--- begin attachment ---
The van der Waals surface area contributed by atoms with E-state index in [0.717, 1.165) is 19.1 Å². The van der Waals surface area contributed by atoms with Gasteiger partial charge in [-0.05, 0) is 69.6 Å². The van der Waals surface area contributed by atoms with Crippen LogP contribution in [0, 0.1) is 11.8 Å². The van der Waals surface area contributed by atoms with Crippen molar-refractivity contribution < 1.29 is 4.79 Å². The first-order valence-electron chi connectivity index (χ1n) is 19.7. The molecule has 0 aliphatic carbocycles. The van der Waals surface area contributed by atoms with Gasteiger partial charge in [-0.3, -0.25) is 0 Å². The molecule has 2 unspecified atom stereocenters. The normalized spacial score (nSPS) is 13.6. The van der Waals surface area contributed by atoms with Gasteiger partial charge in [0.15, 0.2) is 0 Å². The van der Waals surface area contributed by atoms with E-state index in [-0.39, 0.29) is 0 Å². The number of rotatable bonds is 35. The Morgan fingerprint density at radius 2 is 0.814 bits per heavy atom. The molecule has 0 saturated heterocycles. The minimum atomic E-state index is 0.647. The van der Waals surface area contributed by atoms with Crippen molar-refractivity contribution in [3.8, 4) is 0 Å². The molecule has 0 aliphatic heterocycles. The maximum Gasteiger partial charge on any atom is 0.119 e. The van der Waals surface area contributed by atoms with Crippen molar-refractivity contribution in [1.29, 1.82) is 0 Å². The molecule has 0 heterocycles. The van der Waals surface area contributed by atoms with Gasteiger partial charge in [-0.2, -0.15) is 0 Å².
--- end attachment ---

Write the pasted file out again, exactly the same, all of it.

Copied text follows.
The van der Waals surface area contributed by atoms with E-state index in [0.717, 1.165) is 19.1 Å². The van der Waals surface area contributed by atoms with Gasteiger partial charge in [-0.05, 0) is 69.6 Å². The van der Waals surface area contributed by atoms with Crippen LogP contribution in [0, 0.1) is 11.8 Å². The van der Waals surface area contributed by atoms with Crippen molar-refractivity contribution < 1.29 is 4.79 Å². The first-order valence-electron chi connectivity index (χ1n) is 19.7. The molecule has 0 aliphatic carbocycles. The van der Waals surface area contributed by atoms with Gasteiger partial charge in [-0.3, -0.25) is 0 Å². The molecule has 2 unspecified atom stereocenters. The normalized spacial score (nSPS) is 13.6. The van der Waals surface area contributed by atoms with Gasteiger partial charge in [0.15, 0.2) is 0 Å². The van der Waals surface area contributed by atoms with E-state index in [-0.39, 0.29) is 0 Å². The number of rotatable bonds is 35. The Morgan fingerprint density at radius 2 is 0.814 bits per heavy atom. The molecule has 0 saturated heterocycles. The minimum atomic E-state index is 0.647. The van der Waals surface area contributed by atoms with Crippen molar-refractivity contribution in [3.8, 4) is 0 Å². The molecule has 0 aliphatic heterocycles. The maximum Gasteiger partial charge on any atom is 0.119 e. The van der Waals surface area contributed by atoms with Crippen molar-refractivity contribution in [1.29, 1.82) is 0 Å². The molecule has 0 heterocycles. The van der Waals surface area contributed by atoms with Gasteiger partial charge in [-0.2, -0.15) is 0 Å².